Five things you need to know about politics in IT

No one is immune to corporate politics. Learning how to deal with the politics of IT is the key to advancing your career and keeping your job.

Corporate politics affect IT professionals as much as any other job holders in a company. And no IT shop is free of -- or immune to -- the effects of political nonsense.

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Encounters with a self-centered boss with his own agenda, a sales manager that lives to drive you nuts or a board of directors happy to invoke policies that create more problems than they solve are nothing out of the ordinary. I've been in the middle of all sorts of political battles, and I hear lots of great stories from my colleagues, so you're in good company.

I've found that the more you understand politics -- its drivers and causes – the better prepared you'll be to handle whatever's flung your way. Here are six facts you need to know about corporate politics:

  1. All people are self-centered. In practically every personal and professional situation, people want to know "what's in it for me?" Approach your interactions with people from this perspective. See what you can do – within reason – to make them feel better about themselves and you'll get along better with everyone.

  2. You cannot (and shouldn't attempt to) please everyone. Being a person who gets results is a good thing, but being a people-pleaser is one of the best ways to become a doormat. Being at everyone's beck and call may seem to have payoffs in the short term, but eventually people will grow to disrespect and resent you for it.

  3. You cannot communicate effectively with every single person in the same way. Find out how each person you deal with regularly likes to be approached, how he or she communicates, what motivates the person, and then tweak your interactions accordingly. As long as you're not faking it or patronizing, this can be a great way to get others on your side.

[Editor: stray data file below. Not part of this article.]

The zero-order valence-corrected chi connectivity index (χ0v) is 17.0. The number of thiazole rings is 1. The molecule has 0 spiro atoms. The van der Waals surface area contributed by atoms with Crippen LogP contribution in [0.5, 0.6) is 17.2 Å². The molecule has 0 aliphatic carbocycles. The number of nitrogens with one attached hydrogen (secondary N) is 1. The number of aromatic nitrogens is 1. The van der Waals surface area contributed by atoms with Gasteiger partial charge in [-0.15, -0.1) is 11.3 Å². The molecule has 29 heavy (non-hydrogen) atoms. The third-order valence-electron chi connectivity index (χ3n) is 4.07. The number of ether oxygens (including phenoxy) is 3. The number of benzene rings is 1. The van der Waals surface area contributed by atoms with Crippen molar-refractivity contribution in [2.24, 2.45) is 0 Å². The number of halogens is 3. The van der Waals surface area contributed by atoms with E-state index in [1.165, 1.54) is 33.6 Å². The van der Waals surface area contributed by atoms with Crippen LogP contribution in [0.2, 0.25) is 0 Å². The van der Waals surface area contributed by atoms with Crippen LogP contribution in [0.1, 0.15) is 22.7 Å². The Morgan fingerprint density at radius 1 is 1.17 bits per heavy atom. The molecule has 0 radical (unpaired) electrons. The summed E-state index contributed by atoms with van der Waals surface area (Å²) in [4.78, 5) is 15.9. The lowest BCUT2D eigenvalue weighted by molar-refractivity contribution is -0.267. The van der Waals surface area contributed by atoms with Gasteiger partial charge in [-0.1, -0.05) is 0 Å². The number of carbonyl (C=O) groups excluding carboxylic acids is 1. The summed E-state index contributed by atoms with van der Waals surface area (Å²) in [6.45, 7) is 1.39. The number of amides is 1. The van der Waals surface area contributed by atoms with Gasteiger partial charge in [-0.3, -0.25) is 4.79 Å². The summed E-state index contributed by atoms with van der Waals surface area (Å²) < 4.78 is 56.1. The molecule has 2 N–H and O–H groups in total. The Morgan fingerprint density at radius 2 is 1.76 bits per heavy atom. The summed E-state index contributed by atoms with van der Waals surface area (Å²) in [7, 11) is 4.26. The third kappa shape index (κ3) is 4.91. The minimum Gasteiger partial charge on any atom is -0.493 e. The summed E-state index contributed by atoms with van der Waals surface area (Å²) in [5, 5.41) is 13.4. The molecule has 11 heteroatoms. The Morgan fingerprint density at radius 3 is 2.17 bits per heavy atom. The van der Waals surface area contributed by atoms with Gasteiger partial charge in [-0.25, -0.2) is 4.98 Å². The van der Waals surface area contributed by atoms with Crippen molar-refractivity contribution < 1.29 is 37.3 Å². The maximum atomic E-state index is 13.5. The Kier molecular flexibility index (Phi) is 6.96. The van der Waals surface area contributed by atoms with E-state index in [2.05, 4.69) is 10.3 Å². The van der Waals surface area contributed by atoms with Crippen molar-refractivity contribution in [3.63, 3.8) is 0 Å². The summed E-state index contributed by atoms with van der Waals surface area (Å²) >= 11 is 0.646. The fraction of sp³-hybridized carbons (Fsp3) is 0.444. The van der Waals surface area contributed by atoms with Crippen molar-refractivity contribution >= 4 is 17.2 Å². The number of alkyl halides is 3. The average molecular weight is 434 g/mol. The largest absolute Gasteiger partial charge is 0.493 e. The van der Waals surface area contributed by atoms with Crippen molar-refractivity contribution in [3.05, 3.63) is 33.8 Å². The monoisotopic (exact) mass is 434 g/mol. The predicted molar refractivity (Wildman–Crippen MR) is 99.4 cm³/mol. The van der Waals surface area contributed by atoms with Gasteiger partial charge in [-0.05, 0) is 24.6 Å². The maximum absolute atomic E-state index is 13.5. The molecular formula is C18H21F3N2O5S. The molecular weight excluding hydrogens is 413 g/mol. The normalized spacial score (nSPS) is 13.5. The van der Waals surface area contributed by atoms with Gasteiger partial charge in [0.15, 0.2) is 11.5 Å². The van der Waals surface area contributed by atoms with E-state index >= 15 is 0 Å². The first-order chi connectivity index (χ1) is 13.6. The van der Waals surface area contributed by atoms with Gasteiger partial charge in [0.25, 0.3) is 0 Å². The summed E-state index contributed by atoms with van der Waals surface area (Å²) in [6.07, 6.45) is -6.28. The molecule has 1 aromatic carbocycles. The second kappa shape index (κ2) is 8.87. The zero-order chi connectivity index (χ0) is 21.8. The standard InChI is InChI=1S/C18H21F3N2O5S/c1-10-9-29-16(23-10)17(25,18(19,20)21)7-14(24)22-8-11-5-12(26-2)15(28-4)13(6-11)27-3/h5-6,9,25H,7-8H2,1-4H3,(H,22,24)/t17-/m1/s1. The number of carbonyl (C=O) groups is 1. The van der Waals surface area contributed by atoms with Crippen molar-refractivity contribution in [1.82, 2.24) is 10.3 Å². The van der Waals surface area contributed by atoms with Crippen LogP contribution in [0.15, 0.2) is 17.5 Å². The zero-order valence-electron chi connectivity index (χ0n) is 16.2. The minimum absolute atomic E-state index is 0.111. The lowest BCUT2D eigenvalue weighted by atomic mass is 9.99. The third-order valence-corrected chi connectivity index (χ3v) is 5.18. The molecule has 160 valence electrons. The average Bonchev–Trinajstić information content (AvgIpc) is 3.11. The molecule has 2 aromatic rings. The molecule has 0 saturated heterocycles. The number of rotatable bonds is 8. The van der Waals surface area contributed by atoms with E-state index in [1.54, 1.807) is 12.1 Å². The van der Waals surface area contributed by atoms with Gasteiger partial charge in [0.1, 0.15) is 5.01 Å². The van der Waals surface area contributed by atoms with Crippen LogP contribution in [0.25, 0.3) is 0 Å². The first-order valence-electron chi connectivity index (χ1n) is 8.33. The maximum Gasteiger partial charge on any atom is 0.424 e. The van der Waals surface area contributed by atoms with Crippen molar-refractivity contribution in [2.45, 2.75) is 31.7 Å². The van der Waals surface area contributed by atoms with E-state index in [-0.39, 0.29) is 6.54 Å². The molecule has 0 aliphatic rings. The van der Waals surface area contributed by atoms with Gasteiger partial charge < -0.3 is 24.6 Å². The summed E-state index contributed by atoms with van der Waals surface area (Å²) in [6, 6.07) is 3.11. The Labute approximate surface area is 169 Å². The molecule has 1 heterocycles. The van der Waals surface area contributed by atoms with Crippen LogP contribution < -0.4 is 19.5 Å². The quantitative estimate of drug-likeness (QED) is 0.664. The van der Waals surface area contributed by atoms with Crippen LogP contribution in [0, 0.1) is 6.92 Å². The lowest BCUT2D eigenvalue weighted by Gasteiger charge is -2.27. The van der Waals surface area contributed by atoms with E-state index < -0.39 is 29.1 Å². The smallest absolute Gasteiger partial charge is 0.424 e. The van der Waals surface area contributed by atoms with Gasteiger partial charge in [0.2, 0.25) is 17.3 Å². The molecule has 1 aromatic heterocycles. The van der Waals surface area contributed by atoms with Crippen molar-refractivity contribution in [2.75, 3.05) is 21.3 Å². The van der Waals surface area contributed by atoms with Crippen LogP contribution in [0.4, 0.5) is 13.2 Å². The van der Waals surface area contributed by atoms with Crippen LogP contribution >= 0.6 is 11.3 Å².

4. People are averse to change. Doing things the way we've always done them, by golly, is the way things are going to remain. This is especially true for management and people who haven't a clue about IT and information security.

  5. Present new ideas casually in passing. Experts have found that people need about 72 hours to mull over things you're trying to sell. Never push your ideas on management, your peers or your subordinates in the name of IT or security. Instead, if you talk about problems and solutions in terms of the business – and do so indifferently without pressuring others – you'll win people over more often.

You don't have to master the human brain, but learning to understand behavior and relationships will be one of the most beneficial things you can do for your career in IT and will take the edge off of corporate politics.

Kevin Beaver, is an information security consultant, keynote speaker and expert witness with Atlanta-based Principle Logic LLC. Kevin specializes in performing independent security assessments. Kevin has authored/co-authored seven books on information security, including Hacking For Dummies and Hacking Wireless Networks For Dummies (Wiley). He's also the creator of the Security on Wheels information security audio books and blog providing security learning for IT professionals on the go. Kevin can be reached at  kbeaver@principlelogic.com.

This was first published in October 2009

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